HP's end to webOS (although, it'll still be supported, for now) was heartbreaking for fans of the OS, but there's possible good news. Rumor has it Samsung might buy webOS from HP and give it the love it truly deserves.
DigiTimes reports that Samsung is looking to take webOS under its wing to bolster its fight against Apple and Google. Samsung's mobile division has lots of money — about $53 billion in cash. Here's why an acquisition of webOS by Samsung makes sense:
1. Keep Competition Up
U.S. & World
With Apple and Google (its recent buyout of Motorola Mobility only thickens the plot) duking it out in the smartphone wars and Nokia siding with Windows Phone 7 for the long haul, ol' Sammy's slowly getting squeezed out of any chances at playing in the mobile OS wars. Look at RIM, it's already getting its butt handed to it, on the fact that its been too slow to adopt a modern mobile OS (QNX is a start, but it's treading into Android territory).
WebOS is filled with innovative ideas such as the "cards" system that buying it out would give Samsung the patent arsenal it needs to defend against rivals.
2. Prevent Lawsuits
Yeah, Samsung's in hot water for copying the iPad and iPhone from a physical design standpoint, but the similarities don't end there. Apple's accused the electronics giant of cloning its software too, insisting its icons and layout are too similar.
With webOS, Samsung would be able to differentiate itself completely from the pack. Granted, most Samsung-made Android smartphones are already pretty great (software-wise), adding diversity into the cards would give consumers more choice. And even though Samsung does have its very own Bada OS, that OS has hardly managed to make a splash the way webOS has. Just look at how fast people snatched up the $99 TouchPad when it went on a fire sale — it's clear people don't mind if the OS is not iOS or Android.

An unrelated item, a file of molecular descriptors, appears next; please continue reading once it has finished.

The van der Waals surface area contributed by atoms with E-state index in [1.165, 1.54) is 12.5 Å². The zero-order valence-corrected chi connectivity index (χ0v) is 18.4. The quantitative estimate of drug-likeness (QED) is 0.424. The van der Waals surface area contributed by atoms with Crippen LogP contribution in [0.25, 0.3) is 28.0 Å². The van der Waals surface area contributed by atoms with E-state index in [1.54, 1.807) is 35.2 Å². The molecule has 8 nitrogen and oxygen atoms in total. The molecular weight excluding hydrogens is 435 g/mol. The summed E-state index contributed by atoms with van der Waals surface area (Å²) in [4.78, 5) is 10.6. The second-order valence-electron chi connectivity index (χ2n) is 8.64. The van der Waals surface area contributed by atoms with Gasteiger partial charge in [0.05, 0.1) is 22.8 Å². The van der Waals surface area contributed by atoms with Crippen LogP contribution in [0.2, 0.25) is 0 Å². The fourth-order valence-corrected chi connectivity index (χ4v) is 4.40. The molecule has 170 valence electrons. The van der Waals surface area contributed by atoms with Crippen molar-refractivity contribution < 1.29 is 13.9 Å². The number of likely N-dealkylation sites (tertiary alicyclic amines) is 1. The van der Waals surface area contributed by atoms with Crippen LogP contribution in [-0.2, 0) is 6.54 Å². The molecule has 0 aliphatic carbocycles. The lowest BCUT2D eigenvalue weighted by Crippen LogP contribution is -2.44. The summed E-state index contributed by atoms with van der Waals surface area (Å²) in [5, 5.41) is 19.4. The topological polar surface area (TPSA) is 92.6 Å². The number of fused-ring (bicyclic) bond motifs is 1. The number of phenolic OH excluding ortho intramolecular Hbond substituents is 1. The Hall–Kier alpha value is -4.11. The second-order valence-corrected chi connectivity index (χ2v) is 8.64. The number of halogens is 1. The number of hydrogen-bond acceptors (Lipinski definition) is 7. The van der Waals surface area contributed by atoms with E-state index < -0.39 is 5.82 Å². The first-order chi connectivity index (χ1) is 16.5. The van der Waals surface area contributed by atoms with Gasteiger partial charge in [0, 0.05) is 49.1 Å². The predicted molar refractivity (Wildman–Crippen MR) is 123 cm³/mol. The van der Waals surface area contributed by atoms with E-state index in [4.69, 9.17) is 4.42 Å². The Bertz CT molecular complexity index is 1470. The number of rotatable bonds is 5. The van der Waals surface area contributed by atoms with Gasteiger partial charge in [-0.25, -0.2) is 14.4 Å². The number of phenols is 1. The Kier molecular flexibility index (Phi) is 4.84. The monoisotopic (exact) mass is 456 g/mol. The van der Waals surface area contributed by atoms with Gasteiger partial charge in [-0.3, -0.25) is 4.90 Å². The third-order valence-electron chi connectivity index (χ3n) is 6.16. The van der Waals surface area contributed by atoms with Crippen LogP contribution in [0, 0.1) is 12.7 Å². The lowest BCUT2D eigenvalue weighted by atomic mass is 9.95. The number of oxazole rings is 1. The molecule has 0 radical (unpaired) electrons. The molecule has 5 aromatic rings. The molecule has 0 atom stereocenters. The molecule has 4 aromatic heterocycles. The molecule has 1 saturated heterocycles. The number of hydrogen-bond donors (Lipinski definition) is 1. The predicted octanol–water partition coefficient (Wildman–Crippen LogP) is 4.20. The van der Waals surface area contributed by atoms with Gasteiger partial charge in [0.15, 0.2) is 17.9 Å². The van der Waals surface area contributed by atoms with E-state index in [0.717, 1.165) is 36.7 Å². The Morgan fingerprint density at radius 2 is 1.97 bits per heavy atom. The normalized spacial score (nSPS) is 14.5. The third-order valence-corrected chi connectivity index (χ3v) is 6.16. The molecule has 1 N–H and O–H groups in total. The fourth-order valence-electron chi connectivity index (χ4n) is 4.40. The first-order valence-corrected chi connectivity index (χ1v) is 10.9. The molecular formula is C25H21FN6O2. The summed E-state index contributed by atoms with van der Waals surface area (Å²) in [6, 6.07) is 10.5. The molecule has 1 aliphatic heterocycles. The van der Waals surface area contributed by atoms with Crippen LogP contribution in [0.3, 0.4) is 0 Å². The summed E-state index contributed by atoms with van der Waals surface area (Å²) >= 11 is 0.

There's plenty of room for a third OS, something Windows Phone 7 and BlackBerry have failed to truly fill.
3. WebOS Is Tablet-friendly, Too
Right now, the tablet scene looks like this: iPad and iPad 2. Next spring, it's going to look exactly the same, with the iPad 3 thrown in as well. Motorola's failed to build a good Android tablet. Toshiba's failed too. Acer as well. Google's Tab 8.9 is alright, but still needs polishing.
If Samsung were to have webOS in-house, it wouldn't need to develop its own tablet OS or configure Android to work properly because webOS scales great for tablets. Palm and HP basically did all the development and now Sammy need only build on top of it. The underlying core to webOS is already in place.
It's possible that if Samsung acquires webOS, it can build a vertical development system, much like Apple, that controls both the hardware and software. HP tried to become more Apple-like when it purchased Palm last year for $1.2 billion. Unfortunately, after former HP CEO Mark Hurd left the company due to a scandal, the incoming and current CEO Leo Apetheker didn't see things on the same plane. He gave webOS and its hardware a ultimatum to deliver sales with the TouchPad and it failed. Samsung could see better results since it's deeply entrenched in the mobile hardware game, unlike HP.
Only Rumors, Right Now
While a new home for webOS with Samsung sounds great, it's only a rumble on the radar. Samsung's shown no interest in buying HP's PC business, despite the rumors that it was considering a purchase. On that account, Samsung's chief executive Choi Gee-sung came out swinging with a denial:
"Hewlett-Packard is the global leader in the PC business, while Samsung is an emerging player in the category. Based on the significant disparity in scale withSamsung's own PC business and lack of synergies, Samsung is not interested in the acquisition."
The very same could happen for Samsung's rumored consideration of webOS.